As the barking mad shed man from the Fast Show (Jesse’s experiments) might say, “This week, I ah been mostly…sexin’!”. I myself, am probably barking mad but I definitely do not own a shed. Nevertheless, this week, I have been mostly sexing. Yes. I have.
Someone whispers, “It’s more spider talk, isn’t it?” And follows with a yawn.
How did you guess? I know, I know, spiders make you feel all itchy and scratchy! How on Earth you can’t love them as I do (tongue in cheek) is beyond me!? Well, I did warn you in an earlier post that this blog will evolve. Gradually perhaps, with still a few reminiscences and the odd maladjusted outburst of nonsense. Nonetheless, it will evolve. Anyway…
I have just had a molt from Flame, my Mexican Fireleg, Brachypelma boehmei. Until this point I was convinced that she was, indeed, a she; not so. She, is in fact, a He! It’s sometimes difficult to tell the sex of a tarantula just by looking at it. Granted, as adults, there can be certain dimorphic and dichromatic differences that will immediately tell you the gender of a specimen. However, before adulthood, it can be difficult. This is the very first molt I’ve had from Flame since he came to me, and, on examining the molt from the inside of the molted abdomen, I can clearly determine the sex. When I examined the molt, it’s obvious that there is no distinct structure – spermathecae that would be present in a female.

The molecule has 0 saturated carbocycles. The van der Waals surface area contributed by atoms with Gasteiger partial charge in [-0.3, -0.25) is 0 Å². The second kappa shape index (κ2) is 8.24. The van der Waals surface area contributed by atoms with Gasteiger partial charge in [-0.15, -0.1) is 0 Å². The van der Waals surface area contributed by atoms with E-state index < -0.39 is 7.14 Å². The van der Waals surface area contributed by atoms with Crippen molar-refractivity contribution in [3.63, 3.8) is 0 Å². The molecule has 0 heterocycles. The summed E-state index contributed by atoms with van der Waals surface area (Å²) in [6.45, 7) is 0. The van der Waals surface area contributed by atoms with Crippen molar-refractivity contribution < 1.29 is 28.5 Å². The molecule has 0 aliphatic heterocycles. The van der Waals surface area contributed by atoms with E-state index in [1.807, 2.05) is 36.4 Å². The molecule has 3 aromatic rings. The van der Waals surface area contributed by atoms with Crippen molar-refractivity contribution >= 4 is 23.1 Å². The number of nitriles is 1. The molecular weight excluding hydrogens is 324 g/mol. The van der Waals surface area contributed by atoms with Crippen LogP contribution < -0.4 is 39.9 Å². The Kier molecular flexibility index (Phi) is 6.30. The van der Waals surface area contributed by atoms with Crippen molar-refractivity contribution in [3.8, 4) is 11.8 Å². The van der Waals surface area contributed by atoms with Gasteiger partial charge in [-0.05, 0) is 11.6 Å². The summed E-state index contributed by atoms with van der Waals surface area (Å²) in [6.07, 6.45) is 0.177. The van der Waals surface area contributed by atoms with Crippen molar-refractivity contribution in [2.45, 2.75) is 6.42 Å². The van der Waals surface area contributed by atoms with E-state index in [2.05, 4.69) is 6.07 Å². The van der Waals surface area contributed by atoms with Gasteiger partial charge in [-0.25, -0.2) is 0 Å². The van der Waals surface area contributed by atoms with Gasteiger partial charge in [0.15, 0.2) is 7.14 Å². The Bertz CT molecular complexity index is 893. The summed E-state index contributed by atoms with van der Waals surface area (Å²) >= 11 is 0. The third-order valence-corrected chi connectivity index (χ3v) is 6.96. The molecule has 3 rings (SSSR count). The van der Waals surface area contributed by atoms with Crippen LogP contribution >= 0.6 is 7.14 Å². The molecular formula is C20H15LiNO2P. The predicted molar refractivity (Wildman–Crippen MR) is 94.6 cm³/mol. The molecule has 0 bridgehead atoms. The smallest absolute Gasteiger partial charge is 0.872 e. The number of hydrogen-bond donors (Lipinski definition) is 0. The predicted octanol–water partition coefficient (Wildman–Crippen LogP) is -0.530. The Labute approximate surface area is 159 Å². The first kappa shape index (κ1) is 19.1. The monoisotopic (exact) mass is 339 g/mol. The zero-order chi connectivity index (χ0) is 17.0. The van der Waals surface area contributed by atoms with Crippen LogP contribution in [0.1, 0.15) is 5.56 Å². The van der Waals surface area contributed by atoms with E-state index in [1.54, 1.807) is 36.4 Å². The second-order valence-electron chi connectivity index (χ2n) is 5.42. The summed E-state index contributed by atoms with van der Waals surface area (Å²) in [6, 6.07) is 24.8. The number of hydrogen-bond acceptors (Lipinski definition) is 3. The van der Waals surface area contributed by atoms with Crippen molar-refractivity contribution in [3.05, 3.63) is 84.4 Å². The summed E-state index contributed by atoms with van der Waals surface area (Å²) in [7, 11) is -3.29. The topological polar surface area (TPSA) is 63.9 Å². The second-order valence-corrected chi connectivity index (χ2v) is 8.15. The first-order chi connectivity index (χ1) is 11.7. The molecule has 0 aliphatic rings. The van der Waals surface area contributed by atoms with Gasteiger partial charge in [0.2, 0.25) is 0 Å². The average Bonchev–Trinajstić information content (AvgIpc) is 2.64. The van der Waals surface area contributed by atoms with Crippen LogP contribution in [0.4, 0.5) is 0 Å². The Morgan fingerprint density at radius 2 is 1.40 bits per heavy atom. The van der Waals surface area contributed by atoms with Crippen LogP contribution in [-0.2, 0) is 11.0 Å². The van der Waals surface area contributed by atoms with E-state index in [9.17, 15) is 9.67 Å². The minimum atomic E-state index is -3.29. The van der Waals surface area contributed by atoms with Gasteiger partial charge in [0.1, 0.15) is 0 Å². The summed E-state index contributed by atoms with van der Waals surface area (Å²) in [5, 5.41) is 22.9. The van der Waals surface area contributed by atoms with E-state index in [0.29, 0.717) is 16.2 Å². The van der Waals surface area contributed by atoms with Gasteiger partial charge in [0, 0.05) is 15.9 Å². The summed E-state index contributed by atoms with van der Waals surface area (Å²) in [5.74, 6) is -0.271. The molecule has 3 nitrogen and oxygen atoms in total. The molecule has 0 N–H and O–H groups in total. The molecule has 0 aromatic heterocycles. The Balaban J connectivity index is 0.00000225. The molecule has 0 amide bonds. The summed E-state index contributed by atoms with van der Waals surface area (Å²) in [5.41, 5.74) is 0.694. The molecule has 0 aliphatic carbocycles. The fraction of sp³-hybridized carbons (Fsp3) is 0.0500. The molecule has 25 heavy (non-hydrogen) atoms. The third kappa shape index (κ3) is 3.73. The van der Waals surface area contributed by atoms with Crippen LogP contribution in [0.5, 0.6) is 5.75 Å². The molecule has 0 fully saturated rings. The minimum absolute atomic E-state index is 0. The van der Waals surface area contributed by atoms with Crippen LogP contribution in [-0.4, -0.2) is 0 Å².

It’s a little disappointing but I’ll perhaps tell you about that in a future post but for now, you have to agree, no seriously, you must, that she, I mean, he is a beautiful specimen.
Next, he makes his way out of the molt, you can see that to the left, notice, his carapace is missing from view, revealing the inside of his cephalothorax.
Get a load of those gorgeous legs! Hopefully you might see the pictures a little more contrasty, depending on your screen or what you’re viewing on but they seem a little pale on mine. Flame’s colours in the flesh, so to speak, look much more vibrant.
For the next week or so, a few days at the very least, I won’t offer him any food as his body and his fangs need time to harden; introducing prey too early that have working mouth parts can actually be unwise. I’m hoping he’ll be nice and hungry when the time comes.
The best thing you can do for the short time after the molting process is to ensure minimal disturbance in order to avoid stress.
And that’s just me!